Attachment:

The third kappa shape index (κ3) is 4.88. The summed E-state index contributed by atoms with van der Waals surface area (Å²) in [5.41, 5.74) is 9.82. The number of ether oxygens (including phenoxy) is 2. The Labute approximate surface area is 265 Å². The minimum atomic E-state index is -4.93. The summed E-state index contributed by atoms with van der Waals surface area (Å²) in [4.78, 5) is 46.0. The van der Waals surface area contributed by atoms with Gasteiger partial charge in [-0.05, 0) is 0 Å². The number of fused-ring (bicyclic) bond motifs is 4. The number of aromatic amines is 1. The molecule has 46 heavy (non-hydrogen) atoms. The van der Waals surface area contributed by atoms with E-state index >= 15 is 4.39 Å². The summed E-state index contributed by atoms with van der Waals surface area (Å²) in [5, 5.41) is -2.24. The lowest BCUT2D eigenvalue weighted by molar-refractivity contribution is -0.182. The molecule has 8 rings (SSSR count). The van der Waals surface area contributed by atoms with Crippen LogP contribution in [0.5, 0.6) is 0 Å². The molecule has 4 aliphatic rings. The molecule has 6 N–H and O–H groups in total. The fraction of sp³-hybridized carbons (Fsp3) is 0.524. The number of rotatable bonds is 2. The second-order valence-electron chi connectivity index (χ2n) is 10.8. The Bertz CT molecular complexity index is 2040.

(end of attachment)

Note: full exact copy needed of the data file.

The third kappa shape index (κ3) is 4.88. The summed E-state index contributed by atoms with van der Waals surface area (Å²) in [5.41, 5.74) is 9.82. The number of ether oxygens (including phenoxy) is 2. The Labute approximate surface area is 265 Å². The minimum atomic E-state index is -4.93. The summed E-state index contributed by atoms with van der Waals surface area (Å²) in [4.78, 5) is 46.0. The van der Waals surface area contributed by atoms with Gasteiger partial charge in [-0.05, 0) is 0 Å². The number of fused-ring (bicyclic) bond motifs is 4. The number of aromatic amines is 1. The molecule has 46 heavy (non-hydrogen) atoms. The van der Waals surface area contributed by atoms with E-state index >= 15 is 4.39 Å². The summed E-state index contributed by atoms with van der Waals surface area (Å²) in [5, 5.41) is -2.24. The lowest BCUT2D eigenvalue weighted by molar-refractivity contribution is -0.182. The molecule has 8 rings (SSSR count). The van der Waals surface area contributed by atoms with Crippen LogP contribution in [0.5, 0.6) is 0 Å². The molecule has 4 aliphatic rings. The molecule has 6 N–H and O–H groups in total. The fraction of sp³-hybridized carbons (Fsp3) is 0.524. The number of rotatable bonds is 2. The second-order valence-electron chi connectivity index (χ2n) is 10.8. The Bertz CT molecular complexity index is 2040.